Foreign Manufactured Goods and the First Sale Doctrine

Posted by on Jul 16, 2012 in Copyright, Fair Use, First Sale Doctrine

On July 9, 2012, The Association of Art Museum Directors along with nearly 30 American museums including MoMA, LACMA, the Guggenheim, the Getty, the Whitney, SFMOMA,the Art Institute of Chicago, and the Dallas Museum of Art submitted an amicus brief  to the Supreme Court. The brief comes as a response to a recent decision by the Second Circuit to limit the protections under Section 109 of the Copyright Act to works created within the United States in John Wiley & Sons v. Kirtsaeng. As a result, many museums feel that the way they operate may be in jeopardy, much like libraries and many gray market businesses. The Kirtsaeng case follows the Supreme Court’s December 2010 decision in Costco Wholesale Corp. v. Omega, which centered on the first-sale doctrine, which usually entitles the owner of a lawfully produced copyrighted work to resell it without permission from the copyright holder. The Supreme Court split 4-4, with Justice Elena Kagan not taking part. The court did not issue a written opinion, but held that the first-sale doctrine did not apply to foreign goods. The Second Circuit’s Kirtsaeng decision relied on the Supreme Court’s Costco ruling. In the present case on appeal, Supap Kirtsaeng, a graduate student at the University of Southern California,...

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First Sale Doctrine: Foreign Manufactured Goods

Posted by on Jul 16, 2012 in Copyright

On July 3, the Library Copyright Alliance filed an amicus brief with the Supreme Court as a result of their decision to review the Second Circuit’s decision in John Wiley & Sons v. Kirtsaeng. The decision interpreted the first-sale doctrine, which allows legal owners to resell, lend, or dispose of copyrighted works after purchase, to apply only to works manufactured in the United States. As a result, foreign manufacturers have greater control over their products under U.S. law. Many organizations like libraries and museums have submitted amicus briefs urging the Supreme Court to reject this interpretation since they depend on the first-sale doctrine to operate. In December 2010, the Supreme Court faced a similar issue in Costco Wholesale Corp. v. Omega. In that case, the Supreme Court held that the first-sale doctrine only applied to U.S. manufactured works. The unwritten ruling was based on a 4-4 split by the court. Justice Elena Kagan did not take part, since she was involved in the issue as the Solicitor General. When Kirtsaeng reaches the Supreme Court next year, however, she could be the deciding vote that finally determines the issue. In the Kirtsaeng case, the Second Circuit upheld a jury award of statutory damages to John Wiley & Sons, after Supap...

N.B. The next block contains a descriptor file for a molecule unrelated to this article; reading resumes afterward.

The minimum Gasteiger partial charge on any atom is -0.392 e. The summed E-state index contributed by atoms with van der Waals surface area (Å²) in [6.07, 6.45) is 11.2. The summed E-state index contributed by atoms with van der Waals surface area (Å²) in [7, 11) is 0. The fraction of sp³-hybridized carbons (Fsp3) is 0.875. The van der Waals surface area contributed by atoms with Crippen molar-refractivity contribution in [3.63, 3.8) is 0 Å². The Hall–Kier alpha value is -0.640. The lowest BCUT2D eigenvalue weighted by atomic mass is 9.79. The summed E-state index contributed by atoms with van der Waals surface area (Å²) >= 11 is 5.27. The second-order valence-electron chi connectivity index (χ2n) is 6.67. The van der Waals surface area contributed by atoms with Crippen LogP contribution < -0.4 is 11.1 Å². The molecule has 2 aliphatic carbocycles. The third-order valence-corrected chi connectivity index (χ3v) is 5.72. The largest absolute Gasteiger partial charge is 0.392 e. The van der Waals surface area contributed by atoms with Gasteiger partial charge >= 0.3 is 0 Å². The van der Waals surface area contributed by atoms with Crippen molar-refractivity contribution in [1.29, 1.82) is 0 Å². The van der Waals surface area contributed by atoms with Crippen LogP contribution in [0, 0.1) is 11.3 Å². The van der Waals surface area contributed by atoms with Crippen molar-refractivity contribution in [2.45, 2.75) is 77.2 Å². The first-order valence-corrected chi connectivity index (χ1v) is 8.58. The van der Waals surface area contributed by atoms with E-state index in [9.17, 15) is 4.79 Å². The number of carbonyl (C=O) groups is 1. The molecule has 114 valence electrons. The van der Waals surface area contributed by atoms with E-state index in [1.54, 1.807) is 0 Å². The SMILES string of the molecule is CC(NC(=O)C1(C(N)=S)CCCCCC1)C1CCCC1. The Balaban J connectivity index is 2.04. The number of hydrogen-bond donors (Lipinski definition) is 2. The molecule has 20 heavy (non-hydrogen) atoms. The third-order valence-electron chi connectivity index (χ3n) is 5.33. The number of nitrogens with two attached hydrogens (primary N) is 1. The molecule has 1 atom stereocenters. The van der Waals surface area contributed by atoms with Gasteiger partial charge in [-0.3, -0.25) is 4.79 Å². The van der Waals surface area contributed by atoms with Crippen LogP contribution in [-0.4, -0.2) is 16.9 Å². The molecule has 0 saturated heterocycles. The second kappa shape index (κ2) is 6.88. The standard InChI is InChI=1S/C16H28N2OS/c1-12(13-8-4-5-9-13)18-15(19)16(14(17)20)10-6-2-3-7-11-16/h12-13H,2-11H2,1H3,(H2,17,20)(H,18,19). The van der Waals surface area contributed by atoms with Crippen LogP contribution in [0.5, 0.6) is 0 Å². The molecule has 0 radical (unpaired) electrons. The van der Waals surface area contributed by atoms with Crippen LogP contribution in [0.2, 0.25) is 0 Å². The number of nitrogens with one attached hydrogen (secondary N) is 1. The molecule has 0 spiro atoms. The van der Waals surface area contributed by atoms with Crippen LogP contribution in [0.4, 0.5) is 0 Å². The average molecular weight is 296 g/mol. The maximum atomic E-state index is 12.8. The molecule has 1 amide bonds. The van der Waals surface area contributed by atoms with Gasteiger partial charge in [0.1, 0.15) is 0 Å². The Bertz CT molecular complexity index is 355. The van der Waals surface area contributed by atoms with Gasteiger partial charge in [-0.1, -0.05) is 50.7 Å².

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Fair Use in Copyright: Time Shifting and Dish Network AutoHop

Posted by on Jul 12, 2012 in Copyright, Fair Use

In Dish Network LLC v. American Broadcasting Cos et al, a U.S. District Judge in Manhattan, Laura Taylor Swain, granted a motion by Fox to dismiss copyright and contract claims by Dish. The claims result from Dish’s new AutoHop feature, which allows viewers to skip commercials. In order to achieve a more favorable ruling, Dish filed preemptively in New York, only hours before claims by CBS, Fox, and NBC were filed in California. Dish’s New York dispute involves ABC, CBS, Fox, and NBC. After the judge’s ruling, the issue will be tried in both New York and California on several different issues. Dish’s claims against Fox, and copyright claims against CBS and NBC were all dismissed to be heard in California. Dish’s contract claims against CBS and NBC, however, will proceed in New York since the companies failed to assert those claims in California. All claims by Dish against ABC also remain in New York. Dish filed the suit in New York District Court primarily to preempt suits by CBS, Fox, and NBC in California. In fact, the networks filed suits against Dish in Los Angeles only hours after the New York case was filed. The networks are concerned that Dish’s ad-skipping feature will result in a severe decline...

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Cloning Video Games is Copyright Infringement: You Can’t Just Copy Tetris 0